El Naán choose their words to enhance the beat of their hands and the strength of their message. You don’t need to speak Spanish to understand them. The sounds of the words speak for themselves: a human language. Filmed in a single take:
Category Archives: Consonants
The Weeping Song
Weeping is an ancient English word. Its sound and shape are crafted to speak directly to the human heart. We feel it; we don’t think it:
Skinny Love: watch my lips
All singing is choice. Choice carves sound. Watch Birdy singing Bon Iver’s Skinny Love and you’ll see her curving her lips inwards and letting them rest together on the m as she sings my, my, my, my, my. Her pause on the round body of the m weighs down the flyaway y. It adds a layer of resigned melancholy to the word.
It’s a choice. Birdy doesn’t round her lips in the same way when she sings the other words that begin with m in Skinny Love: moment and morning. Why pause on the m of my but not the m of morning?
Cool cat, looking for a kitty
Which word feels more uncomfortable in English – gritty or kitty?
If I assured you that a gritty was as soft as a kitty, your brain would need to come up with something like this:
Where is the discomfort in gritty? It’s in the clogged sound of the guttural gr. That gr is heavy enough to force the tt into a solid lump that squashes all the air out of the y. You don’t need to know the word gritty in English to ‘get’ it. The shape of the sound does all the work. Perfect for another uncomfortable summer’s day in the middle of New York City.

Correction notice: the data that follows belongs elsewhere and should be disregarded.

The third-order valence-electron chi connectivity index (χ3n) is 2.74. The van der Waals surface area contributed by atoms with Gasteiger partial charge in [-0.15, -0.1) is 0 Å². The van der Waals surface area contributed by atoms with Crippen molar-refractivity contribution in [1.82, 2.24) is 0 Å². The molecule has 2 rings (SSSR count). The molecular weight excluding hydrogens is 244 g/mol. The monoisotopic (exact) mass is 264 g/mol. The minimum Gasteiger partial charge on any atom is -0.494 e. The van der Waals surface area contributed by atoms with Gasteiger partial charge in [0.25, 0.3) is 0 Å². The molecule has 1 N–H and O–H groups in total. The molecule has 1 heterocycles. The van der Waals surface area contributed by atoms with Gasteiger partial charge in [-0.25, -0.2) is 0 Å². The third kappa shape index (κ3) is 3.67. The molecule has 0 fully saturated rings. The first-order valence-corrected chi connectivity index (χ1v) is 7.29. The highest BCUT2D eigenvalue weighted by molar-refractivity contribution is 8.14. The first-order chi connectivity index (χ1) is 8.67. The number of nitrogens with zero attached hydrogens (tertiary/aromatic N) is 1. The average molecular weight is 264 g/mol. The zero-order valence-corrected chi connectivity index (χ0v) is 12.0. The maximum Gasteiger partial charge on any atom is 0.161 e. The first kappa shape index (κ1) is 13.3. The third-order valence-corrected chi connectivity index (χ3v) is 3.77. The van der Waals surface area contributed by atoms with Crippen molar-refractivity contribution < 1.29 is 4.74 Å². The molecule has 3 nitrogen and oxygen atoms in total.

The k of kitty is a light, quick touch. A puff of air. It skips onto the tt and bounces up and away into the floating vowel sound of its y. Perfect for a city night that cools and expands into unlimited opportunity and excitement.
And city? With its smooth c beginning, city can sound heavy or light, oppressive or liberating, hot or cool. City slides between feelings, depending on how you shape it to sing it. The central vowel can be stretched and filled with emotion. Think of Stevie Wonder and Living for the City.
Sing city abruptly and it suits a sweaty, hothouse atmosphere. Slow and expand its vowels, especially the y and hear the word lighten and spread to float up into the cool night. It can all happen within the same song. City will do whatever you want.
Lovin’ Spoonful’s Summer in the City plays with the hot/cold possibilities of the word city, with real traffic sounds (a la Gershwin) and with the surreal fun of being trapped miming to your own song with your braces on backwards:
Working Hurt Hard
Tell your soon-to-be-ex-lover: You really hurt me this time and you keep hurt short and sharp. Really carries the burden of your pain. If you’re a small child telling your mother: Jake really hurt me, you stretch your hurt to breaking point and beyond, to make sure your big brother Jake gets a good telling-off. Really is just the icing on the cake.
The long /ɜː/ vowel in hurt is elastic. Keep a steady tone and hurt will stretch, as far as you need, without snapping. Listen to Marika Hackman singing You Come Down. She squeezes the pain of time past, time present and time future into the vowel of hurt: